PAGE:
Pedro Arrais review: Ford Ranger jumps back in the mid-sized game


Ford is back in the saddle again in the mid-sized truck segment with the reintroduction of the 2019 Ford Ranger.

The Ranger nameplate has been used by Ford since 1958. It was first applied to Ford’s compact pickup truck in 1983 (replacing the Ford Courier).

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Ford discontinued the Ranger in 2011 in North America, arguing that the compact truck was redundant and consumers were easily serviced by its full-size F-150 instead.

Ford however, commenced production of a mid-sized replacement in the same year. That truck was manufactured and sold around the globe, with the exception of North America.

The competition was more than happy with Ford’s decision. General Motors launched the Chevrolet Colorado and GMC Canyon, Toyota and Nissan continued with the Tacoma and Frontier, respectively.

No official reason has been given for Ford’s reversal and decision to re-enter the market, but I bet it might have something to do with the competition’s success since Ford’s departure.

The 2019 Ranger is quite different than the truck it replaces.

It has grown in size, from compact to mid-size. You can no longer order a two-door standard cab. There is no V-6 engine option.

Even with all the changes, the Ranger should still prove more than capable to go bumper to bumper against all the current contenders in the field.

The range starts with a SuperCab, a configuration that carries over from the previous generation. You get four seats and rear-hinged back doors (but the front doors need to be open first).

I drove a SuperCrew, with conventional rear doors and capacity for three passengers on a rear bench seat (which folds up to increase cargo capacity).

If you are frequently carrying adults, this is the configuration to choose.

To keep the overall vehicle length reasonable, Ford equips the SuperCab with a six-foot box and the SuperCrew with a five-foot one.

There is only one engine available — a turbocharged 2.3-litre four-cylinder producing 270 horsepower and 310 pounds-feet of torque. That last figure is significant. It easily produces the most torque among its competitors (the Tacoma’s V-6 maxes out at 265).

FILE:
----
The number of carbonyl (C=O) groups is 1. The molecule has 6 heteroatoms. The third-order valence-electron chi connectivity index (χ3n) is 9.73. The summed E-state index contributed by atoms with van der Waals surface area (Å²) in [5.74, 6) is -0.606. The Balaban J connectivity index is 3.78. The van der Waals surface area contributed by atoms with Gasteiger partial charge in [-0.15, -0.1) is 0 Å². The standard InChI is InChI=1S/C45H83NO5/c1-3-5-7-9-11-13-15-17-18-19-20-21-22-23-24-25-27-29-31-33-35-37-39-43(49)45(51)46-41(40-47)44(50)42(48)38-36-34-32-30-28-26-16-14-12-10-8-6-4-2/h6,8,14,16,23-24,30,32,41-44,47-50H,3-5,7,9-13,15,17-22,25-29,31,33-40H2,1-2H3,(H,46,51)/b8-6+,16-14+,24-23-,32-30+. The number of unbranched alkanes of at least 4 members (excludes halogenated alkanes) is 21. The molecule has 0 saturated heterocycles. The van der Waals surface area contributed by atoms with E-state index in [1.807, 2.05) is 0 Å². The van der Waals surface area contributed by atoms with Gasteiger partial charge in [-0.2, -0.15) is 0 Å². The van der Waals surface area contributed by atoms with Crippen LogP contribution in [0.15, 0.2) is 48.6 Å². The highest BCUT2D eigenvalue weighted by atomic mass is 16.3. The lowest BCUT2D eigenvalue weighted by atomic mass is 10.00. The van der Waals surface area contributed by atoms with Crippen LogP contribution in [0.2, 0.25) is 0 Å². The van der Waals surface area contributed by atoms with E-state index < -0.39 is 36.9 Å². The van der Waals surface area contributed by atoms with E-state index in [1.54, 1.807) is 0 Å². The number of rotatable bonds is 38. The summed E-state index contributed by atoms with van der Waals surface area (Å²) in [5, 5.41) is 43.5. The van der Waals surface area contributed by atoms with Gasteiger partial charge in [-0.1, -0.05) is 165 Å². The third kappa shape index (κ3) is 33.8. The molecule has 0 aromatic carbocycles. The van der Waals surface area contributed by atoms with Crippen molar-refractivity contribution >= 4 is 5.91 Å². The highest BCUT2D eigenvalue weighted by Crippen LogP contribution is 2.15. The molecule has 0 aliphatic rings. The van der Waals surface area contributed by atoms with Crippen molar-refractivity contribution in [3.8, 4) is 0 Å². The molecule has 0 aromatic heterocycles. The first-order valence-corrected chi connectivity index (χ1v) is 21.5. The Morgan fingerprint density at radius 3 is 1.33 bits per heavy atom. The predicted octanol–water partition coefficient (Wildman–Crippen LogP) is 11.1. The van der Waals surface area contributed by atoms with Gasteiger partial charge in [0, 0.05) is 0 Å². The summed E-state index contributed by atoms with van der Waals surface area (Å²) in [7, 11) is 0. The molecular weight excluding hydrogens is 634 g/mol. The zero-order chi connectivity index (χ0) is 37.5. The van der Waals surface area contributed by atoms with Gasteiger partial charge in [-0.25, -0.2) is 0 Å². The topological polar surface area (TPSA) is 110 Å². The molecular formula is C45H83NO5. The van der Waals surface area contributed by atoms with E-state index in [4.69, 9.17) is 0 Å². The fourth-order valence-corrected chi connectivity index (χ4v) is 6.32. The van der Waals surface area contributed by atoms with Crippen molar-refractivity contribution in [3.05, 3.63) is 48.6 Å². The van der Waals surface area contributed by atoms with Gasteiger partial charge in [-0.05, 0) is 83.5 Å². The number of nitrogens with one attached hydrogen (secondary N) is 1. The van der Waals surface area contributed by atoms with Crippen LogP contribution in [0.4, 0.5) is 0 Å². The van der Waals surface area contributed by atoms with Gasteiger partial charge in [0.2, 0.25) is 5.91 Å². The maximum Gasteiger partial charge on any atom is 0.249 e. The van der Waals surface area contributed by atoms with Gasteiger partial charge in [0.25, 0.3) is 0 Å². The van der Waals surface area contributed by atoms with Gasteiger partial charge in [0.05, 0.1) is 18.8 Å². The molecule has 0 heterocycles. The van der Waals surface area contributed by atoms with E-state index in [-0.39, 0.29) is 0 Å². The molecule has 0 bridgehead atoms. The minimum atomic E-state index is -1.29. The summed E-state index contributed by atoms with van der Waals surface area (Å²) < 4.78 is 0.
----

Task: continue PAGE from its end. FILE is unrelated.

Secondly, it produces its maximum pulling power at 3,000 rpm. Not surprisingly, Ford says that the Ranger can tow 3,403 kilograms (7,500 lbs.) or carry up to 748 kg (1,650 lbs.).

Power is delivered to the ground via a 10-speed automatic transmission (borrowed from its big brother, the Ford F-150).

In the U.S., you can still order a Ranger in two-wheel drive. In Canada, all Rangers are 4x4.

The engine is a willing performer, with excellent acceleration and almost imperceptible gear shifts. Turbo lag is minimal.

Although the competition can be had with more horsepower, the Ranger counters with better fuel economy. Its 11.3 litres per 100 km in the city and 9.8 on the highway is impressive for this vehicle segment. In the city, the vehicle’s stop-start function helps the Ranger sip rather than guzzle gas.

My tester had the FX4 off-road package, which would be of interest to those who like to get off the beaten path. It had a tuned suspension, off-road rubber, skid plates, electronic locking rear differential and a terrain management system.

While the Ranger is all-new to us, the design has been around for a number of years overseas. It is most noticeable in the cabin. While there is nothing wrong with it per se, it does not stand out, either. Some of the instruments, knobs and switches look generic and can be found in various Ford vehicles.

One standout in an otherwise average interior is the Bang and Olufsen 675-watt sound system with 10 speakers. How Ford managed to convince this well-known speaker manufacturer to team up with them is a mystery, but its inclusion (in the Lariat trim package) is a bonus for drivers who appreciate their music.

The audio system also has a Wi-Fi hotspot for up to 10 devices, up to 15 metres outside.

Ford’s Co-Pilot 360 is a suite of safety features that includes pre-collision assist with automatic emergency braking and blind-spot warning for both truck and trailer.

Ford was correct to reason, eight years ago, that the compact Ranger was redundant. But what they realized in the time away from the segment was that people still wanted something smaller than a full-size truck. Today’s mid-sized trucks are dimensionally about the same size as yesteryear’s full-sized ones.

In the countryside, that size may not be an issue, but if you ever drive (or try to park) in a city, every less millimetre counts.

Welcome back, Ranger, we missed you.


Type: Mid-sized pick-up, front engine, 4x4

Engine: Turbocharged 2.3-litre, 270 hp at 5,500 rpm, 310 lb.-ft. of torque at 3,000 rpm

Transmission: 10-speed automatic

Dimensions (mm): Length, 5,354; width, 2,179; height, 1,816; wheelbase, 3,221

Curb weight (kg): 2,014

Price (base/as tested): $42,289/ $51,309 (includes $1,800 freight and PDI and $100 AC tax)

Options: Lariat package $3,000, FX4 package $1,400, splash guards $150, floor liner $170, running boards, $700, trailer tow package $600, sport appearance package $500, spray-in bedliner $600

Tires: 265/65 R17 off-road tires

Fuel type: Regular

Fuel economy (L/100km): 11.3 city/ 9.8 highway

Warranty: Three years/60,000 km new car, five years/100,000 km powertrain and roadside assistance

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